Quotations in Aldous Huxley’s “Brave New World” Essay (Article)

July 16, 2021 by Essay Writer

Updated: Feb 4th, 2021

Brave New World, by Aldous Huxley

“It was a masterly piece of work. But once you began admitting explanations in terms of purpose–well, you didn’t know what the result might be. It was the sort of idea that might easily decondition the more unsettled minds among the higher castes–make them lose their faith in happiness as the Sovereign Good and take to believing, instead, that the goal was somewhere beyond, somewhere outside the present human sphere, that the purpose of life was not the maintenance of well-being, but some intensification and refining of consciousness, some enlargement of knowledge. Which was, the Controller reflected, quite possibly true? But not, in the present circumstance, admissible. He picked up his pen again, and under the words, “Not to be published” drew a second line, thicker and blacker than the first; then sighed, “What fun it would be,” he thought, “if one didn’t have to think about happiness!” (Huxley, 1965, p. 136).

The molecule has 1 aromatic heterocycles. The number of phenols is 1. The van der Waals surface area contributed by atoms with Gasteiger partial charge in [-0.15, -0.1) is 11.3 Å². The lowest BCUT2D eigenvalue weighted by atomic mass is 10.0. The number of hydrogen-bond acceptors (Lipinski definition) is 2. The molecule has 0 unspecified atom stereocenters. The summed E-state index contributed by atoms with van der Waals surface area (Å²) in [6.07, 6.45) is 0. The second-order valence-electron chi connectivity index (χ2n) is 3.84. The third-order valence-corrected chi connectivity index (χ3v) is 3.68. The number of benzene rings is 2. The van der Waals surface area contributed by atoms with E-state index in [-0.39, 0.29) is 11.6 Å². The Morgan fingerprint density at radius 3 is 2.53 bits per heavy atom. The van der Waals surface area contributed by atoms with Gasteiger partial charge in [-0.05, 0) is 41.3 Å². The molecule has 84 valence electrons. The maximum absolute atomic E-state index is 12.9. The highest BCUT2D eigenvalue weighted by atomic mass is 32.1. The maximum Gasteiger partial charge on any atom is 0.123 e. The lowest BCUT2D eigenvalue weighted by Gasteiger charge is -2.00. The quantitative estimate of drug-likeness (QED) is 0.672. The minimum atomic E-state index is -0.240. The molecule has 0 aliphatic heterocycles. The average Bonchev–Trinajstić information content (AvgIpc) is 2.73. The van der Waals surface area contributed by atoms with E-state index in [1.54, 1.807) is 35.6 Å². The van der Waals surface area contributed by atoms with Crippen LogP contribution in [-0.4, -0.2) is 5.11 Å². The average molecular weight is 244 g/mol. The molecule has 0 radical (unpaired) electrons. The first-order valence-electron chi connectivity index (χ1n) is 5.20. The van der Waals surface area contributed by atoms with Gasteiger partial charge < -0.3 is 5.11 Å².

This quotation is Mustapha Mond’s response to a manuscript on the “mathematical treatment of the conception of purpose” (Huxley, 1965, p. 135). His musings express Huxley’s skepticism of the effectiveness of global management. Elsewhere, Huxley communicates both his distaste for his contemporary world and the dangers of trying to improve it, in subtle, often humorous jibes. His vision of the future is of a fragile fabric of control holding down a world that has sacrificed a great deal but resists mightily.

Human attempts to re-make the world are, in Huxley’s view, a risky business. No matter how completely the government seeks to manage the population, the citizens are still human.

Nature pushes back

The residents in A.F. 632 are still a part of nature, with all of nature’s contradiction, capacity for rebirth, and vulnerability. Despite the New World government’s determination to direct everything, including via “the Weather Department’s captive balloon” shining “rosily in the sunshine” (Huxley, 1965, p. 120), natural forces still exert their influence.